Low Childhood IQ Predicts Mental Health Problems

Jerry Kennard Health Pro
  • Children with a low IQ (intelligence quotient) have an increased risk of developing mental health problems such as schizophrenia, depression and generalized anxiety disorder. These are the findings of a study spanning 30 years, and published in the Journal of Psychiatry. Findings were based on a sample of 1,037 children born in 1972-73 in Dunedin, New Zealand.

     

    The association between low IQ and psychiatric disorders is long suspected. IQ is regarded as a kind of cognitive reserve which appears to provide additional resilience and protection from mental health problems. People with higher IQs seem, in general, to be less vulnerable to a range of mental health problems.

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    In the study, children were first assessed at the age of three and then every two years until the age of 15. Four additional assessments were then made at ages 18, 21, 26 and 32. Psychiatric disorders were assessed between ages 18 to 32 by clinicians who were unaware of the IQ of the person they were evaluating.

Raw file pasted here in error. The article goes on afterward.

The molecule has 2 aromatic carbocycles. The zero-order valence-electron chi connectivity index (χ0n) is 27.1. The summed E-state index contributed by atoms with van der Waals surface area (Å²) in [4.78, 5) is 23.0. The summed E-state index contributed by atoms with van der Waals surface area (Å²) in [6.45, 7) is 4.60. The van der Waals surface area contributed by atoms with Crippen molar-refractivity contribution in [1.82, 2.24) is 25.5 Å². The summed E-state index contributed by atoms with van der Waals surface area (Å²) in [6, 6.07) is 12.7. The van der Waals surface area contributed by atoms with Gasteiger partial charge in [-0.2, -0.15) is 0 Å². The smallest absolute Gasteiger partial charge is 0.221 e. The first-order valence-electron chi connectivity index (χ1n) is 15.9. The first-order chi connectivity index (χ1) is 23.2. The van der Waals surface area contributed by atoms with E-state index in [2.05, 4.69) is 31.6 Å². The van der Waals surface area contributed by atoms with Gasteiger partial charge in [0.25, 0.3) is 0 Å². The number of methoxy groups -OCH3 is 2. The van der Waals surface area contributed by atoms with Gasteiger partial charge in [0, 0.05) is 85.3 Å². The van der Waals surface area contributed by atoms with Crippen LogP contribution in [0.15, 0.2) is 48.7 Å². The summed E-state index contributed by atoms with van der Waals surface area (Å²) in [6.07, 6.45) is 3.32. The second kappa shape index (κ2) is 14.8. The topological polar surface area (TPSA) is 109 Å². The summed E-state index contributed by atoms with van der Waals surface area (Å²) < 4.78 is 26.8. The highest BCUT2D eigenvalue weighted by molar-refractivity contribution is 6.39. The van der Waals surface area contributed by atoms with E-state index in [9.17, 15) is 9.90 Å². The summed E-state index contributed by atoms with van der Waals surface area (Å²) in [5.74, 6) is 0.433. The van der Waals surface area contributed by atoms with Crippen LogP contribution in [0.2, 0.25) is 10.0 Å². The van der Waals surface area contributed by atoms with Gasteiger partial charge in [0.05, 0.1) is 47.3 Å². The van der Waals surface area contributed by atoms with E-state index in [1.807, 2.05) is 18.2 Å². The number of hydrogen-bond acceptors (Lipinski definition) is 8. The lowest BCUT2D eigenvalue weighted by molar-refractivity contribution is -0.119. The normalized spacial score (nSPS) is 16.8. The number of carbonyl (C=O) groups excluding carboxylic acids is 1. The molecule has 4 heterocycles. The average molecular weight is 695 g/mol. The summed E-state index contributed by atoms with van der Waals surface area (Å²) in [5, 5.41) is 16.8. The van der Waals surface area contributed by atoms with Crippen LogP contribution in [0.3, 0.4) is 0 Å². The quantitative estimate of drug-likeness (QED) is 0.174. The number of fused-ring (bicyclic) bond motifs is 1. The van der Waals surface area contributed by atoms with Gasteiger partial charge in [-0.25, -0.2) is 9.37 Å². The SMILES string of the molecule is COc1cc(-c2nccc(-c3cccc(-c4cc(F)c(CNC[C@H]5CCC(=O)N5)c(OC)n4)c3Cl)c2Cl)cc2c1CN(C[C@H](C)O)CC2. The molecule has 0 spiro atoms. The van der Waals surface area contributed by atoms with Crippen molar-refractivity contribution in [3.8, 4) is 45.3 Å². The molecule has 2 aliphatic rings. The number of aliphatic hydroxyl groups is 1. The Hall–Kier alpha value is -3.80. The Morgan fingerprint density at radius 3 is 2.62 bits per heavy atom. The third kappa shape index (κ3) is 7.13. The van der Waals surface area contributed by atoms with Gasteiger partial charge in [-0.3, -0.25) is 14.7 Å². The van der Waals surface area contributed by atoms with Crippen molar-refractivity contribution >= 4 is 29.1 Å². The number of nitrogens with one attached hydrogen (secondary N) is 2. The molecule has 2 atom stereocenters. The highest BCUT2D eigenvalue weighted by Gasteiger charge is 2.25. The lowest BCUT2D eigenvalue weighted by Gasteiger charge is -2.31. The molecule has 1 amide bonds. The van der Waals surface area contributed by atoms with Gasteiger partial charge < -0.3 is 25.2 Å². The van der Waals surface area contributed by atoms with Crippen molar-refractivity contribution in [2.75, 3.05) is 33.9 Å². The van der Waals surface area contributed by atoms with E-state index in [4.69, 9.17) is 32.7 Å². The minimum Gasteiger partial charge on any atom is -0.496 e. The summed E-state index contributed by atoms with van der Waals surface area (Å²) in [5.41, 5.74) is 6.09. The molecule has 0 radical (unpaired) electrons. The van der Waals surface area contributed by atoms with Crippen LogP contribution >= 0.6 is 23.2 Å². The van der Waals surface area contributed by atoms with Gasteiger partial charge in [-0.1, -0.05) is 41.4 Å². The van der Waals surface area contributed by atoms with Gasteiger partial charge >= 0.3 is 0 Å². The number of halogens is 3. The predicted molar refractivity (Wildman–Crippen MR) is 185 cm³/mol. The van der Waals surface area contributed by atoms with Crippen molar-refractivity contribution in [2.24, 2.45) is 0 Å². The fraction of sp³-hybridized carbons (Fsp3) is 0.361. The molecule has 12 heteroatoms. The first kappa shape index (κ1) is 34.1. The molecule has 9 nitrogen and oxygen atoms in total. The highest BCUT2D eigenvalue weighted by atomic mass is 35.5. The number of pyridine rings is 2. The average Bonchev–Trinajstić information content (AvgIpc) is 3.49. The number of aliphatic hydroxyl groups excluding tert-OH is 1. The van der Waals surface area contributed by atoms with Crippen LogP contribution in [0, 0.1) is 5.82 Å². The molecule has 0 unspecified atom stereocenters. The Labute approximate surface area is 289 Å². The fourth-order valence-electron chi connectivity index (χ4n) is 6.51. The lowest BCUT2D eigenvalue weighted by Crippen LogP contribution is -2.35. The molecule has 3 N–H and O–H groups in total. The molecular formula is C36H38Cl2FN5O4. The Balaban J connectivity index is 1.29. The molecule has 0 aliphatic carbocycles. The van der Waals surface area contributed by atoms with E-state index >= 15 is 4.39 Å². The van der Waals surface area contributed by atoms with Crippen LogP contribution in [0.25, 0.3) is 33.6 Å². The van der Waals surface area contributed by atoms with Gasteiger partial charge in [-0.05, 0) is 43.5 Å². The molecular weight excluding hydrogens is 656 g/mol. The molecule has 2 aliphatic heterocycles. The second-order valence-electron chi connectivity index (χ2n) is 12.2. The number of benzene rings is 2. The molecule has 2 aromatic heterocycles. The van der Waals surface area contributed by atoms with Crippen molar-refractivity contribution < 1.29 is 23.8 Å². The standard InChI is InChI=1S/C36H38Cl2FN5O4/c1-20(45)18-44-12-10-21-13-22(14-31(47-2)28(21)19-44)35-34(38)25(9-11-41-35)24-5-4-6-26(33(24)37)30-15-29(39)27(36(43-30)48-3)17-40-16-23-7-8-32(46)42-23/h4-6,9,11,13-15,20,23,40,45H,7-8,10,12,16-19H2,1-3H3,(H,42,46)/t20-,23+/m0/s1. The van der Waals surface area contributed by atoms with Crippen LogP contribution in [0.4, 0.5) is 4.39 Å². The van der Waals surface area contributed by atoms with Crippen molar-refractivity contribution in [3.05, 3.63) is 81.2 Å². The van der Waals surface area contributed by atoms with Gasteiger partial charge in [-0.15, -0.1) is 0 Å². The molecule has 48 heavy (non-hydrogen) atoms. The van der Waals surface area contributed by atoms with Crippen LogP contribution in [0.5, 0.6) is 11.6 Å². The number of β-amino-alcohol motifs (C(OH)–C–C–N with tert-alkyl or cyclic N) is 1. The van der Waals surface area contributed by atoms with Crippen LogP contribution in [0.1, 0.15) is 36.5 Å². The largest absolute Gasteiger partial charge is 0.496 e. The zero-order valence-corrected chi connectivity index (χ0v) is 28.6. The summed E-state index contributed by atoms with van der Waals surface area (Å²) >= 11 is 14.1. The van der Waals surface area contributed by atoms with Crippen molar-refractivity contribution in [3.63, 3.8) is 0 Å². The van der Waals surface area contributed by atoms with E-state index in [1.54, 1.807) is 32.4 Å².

Study author and lead researcher professor Karestan Koenen, of the Harvard School of Public Health, said adults with lower childhood IQ have more persistent depression and anxiety and were more likely to be diagnosed with two or more disorders.

     

    Quite what the mechanism is that relates lower childhood IQ with mental health problems in later life, is not really understood. Certain mental health problems, such as obsessive-compulsive disorder, simple phobia or panic disorder, are not associated. Still, the research team speculate that low childhood IQ may indicate that not all is well with the general health of the brain and this increases vulnerability to certain disorders. It may also be the case that people with a lower IQ are less able to manage the complexities of modern-day living and succumb more easily to stress.

     

    The message to health professionals is that people with mental health problems are more likely to seek help on a frequent basis. Professor Koenin suggests that people with lower cognitive abilities may struggle to adhere to treatment advice. If cognitive abilities are assessed early on it may help health professionals to tailor treatment packages that stand a better chance of being followed.

Published On: December 04, 2008